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A280
October 17, 2012
8:00:00 AM - 9:30:00 AM
Room 101
Surgical Home: Anesthesiologist-Directed Preoperative Triage Reduces Unnecessary Testing and Associated Economic Burden
Sharon Carrillo, M.D., M.S., Melody J. Ritter, M.D., James R. Douglas, M.D.,Ph.D., Andre's Rubiano, B.A., Armin Schubert, MD, MBA
Ochsner Medical Center, New Orleans, Louisiana, United States
Background: Anesthesiologist-directed preoperative clinics are a component of the “Surgical Home,” a concept identified to create substantive savings in surgical health care. Our premise is that dedicated anesthesiologists likely have more insight into surgical stresses and test requirements than primary care physicians (PCP) who, with surgeons, still predominantly “clear” most patients in U.S. clinical practice. Goals of the Surgical Home include increased efficiency and coordination of care and decreased healthcare costs without sacrificing outcomes.

Methods: We developed a comprehensive preoperative triage process where anesthesiologists review available electronic medical records (EMR), order tests, and request appropriate consults for total knee arthroplasty (TKA) and total hip arthroplasty (THA) for certain orthopedists. After review of the clinic medical record, preoperative testing was based on algorithms devised using evidence-based practice and collaborative decision-making for given surgical and medical risk profiles. For example, APTT was not obtained without history of unusual bleeding or coagulapathy. Screening PT/INR was ordered if patients would receive warfarin postoperatively. A basic metabolic profile (BMP) replaced the more costly comprehensive metabolic profile (CMP) except in current or suspected liver disease or heavy alcohol use. With no previous EKG, a screening EKG was obtained for healthy patients >65 years old. Key medical conditions factored into EKG screening at any age. Symptoms or exam findings triggered CXR’s. With this approach, duplicate tests were avoided.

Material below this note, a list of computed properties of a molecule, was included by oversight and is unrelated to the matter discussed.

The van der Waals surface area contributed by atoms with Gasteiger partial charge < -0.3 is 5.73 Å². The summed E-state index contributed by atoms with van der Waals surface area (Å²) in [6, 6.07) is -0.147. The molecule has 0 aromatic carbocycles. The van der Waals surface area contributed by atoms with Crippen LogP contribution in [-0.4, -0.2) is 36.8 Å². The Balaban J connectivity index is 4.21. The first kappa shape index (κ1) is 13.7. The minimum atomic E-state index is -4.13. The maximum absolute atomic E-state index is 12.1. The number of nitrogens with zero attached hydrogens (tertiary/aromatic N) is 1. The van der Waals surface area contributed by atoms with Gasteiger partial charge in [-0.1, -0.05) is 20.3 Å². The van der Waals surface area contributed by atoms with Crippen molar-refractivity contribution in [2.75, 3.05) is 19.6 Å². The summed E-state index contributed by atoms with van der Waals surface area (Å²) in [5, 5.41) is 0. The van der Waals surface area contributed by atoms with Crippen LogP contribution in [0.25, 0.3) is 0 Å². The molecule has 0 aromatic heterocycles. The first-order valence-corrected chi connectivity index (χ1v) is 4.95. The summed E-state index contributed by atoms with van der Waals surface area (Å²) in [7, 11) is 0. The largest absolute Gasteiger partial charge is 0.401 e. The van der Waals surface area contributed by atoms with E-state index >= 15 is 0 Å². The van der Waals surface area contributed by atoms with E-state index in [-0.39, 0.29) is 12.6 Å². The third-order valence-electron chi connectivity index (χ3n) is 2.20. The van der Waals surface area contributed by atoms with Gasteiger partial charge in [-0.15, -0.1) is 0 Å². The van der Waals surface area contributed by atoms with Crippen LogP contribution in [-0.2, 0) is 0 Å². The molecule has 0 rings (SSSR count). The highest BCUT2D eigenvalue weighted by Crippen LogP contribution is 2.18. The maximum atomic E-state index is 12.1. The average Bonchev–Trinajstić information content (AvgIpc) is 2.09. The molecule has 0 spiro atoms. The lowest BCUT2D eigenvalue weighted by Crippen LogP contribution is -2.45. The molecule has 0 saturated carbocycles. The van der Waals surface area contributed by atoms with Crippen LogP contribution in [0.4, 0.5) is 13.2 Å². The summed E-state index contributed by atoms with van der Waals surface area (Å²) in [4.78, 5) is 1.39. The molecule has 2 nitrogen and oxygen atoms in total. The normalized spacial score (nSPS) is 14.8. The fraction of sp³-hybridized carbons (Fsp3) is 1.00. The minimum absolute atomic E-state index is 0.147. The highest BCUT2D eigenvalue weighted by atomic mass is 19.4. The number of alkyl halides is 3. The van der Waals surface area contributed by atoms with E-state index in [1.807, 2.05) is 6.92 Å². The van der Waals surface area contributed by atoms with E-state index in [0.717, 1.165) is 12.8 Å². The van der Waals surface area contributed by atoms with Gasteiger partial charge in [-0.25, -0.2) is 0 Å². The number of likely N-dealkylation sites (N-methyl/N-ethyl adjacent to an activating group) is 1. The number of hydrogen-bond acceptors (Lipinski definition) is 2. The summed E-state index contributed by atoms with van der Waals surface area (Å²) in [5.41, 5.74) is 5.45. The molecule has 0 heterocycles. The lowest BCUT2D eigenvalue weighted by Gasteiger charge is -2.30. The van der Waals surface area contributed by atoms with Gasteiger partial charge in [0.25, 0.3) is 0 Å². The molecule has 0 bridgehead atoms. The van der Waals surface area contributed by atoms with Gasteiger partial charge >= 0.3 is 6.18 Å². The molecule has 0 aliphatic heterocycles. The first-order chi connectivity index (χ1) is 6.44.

IRB exempt status was obtained for manual and electronic surgical database query. Analysis was restricted to ASA II and III patients due to the infrequency of ASA I and IV TKA/THA cases. The Triage Group was comprised of 101 ASA II and 118 ASA III patients occurring from 1/1/10 to 4/15/11. The Non-Triage Group included 543 ASA II and 589 ASA III patients in the database between 1/1/08 and 4/15/11, who received standard practice evaluation. Using a 30 day look-back from surgery start, blood test counts were determined by an automated search of our EMR using a Structured Query Language (SQL) approach. Review of EKG and CXR testing was manually conducted for both triage and control groups. About 15% of Triage cases were excluded from group comparisons for EKG and CXR frequency because PCPs added these outside of our Triage plan.

Results: Table 1 shows the comparison of common tests per 100 patients for the both groups. Based on each test frequency and established fees, the net estimated reduction of charges in the Triage Group was $18,187 for ASA IIs and $20,664 for ASA IIIs as compared to the Non-Triage Groups. Although some test rates appear lower in the Triage Group, automated data collection did not allow calculation of standard deviations, therefore precluding statistical analysis. EKG and CXR rates were lower in the Triage Group (chi square analysis; P<0.01) for both ASA II and III categories. It is of interest that these findings were observed during a period in which an external auditor, HealthGrades, determined that major complications in TKA/THA cases for our institution were decreasing.

Conclusions: If the observed favorable trends can be extended to other surgical groups and tests, an even greater impact can be expected. We plan to study preoperative triage in other surgical cohorts, assessing clinical outcomes and quantifying the value stream of anesthesiologist-directed perioperative efficiency and resource stewardship in the context of the Surgical Home.

Figure 1

Copyright © 2012 American Society of Anesthesiologists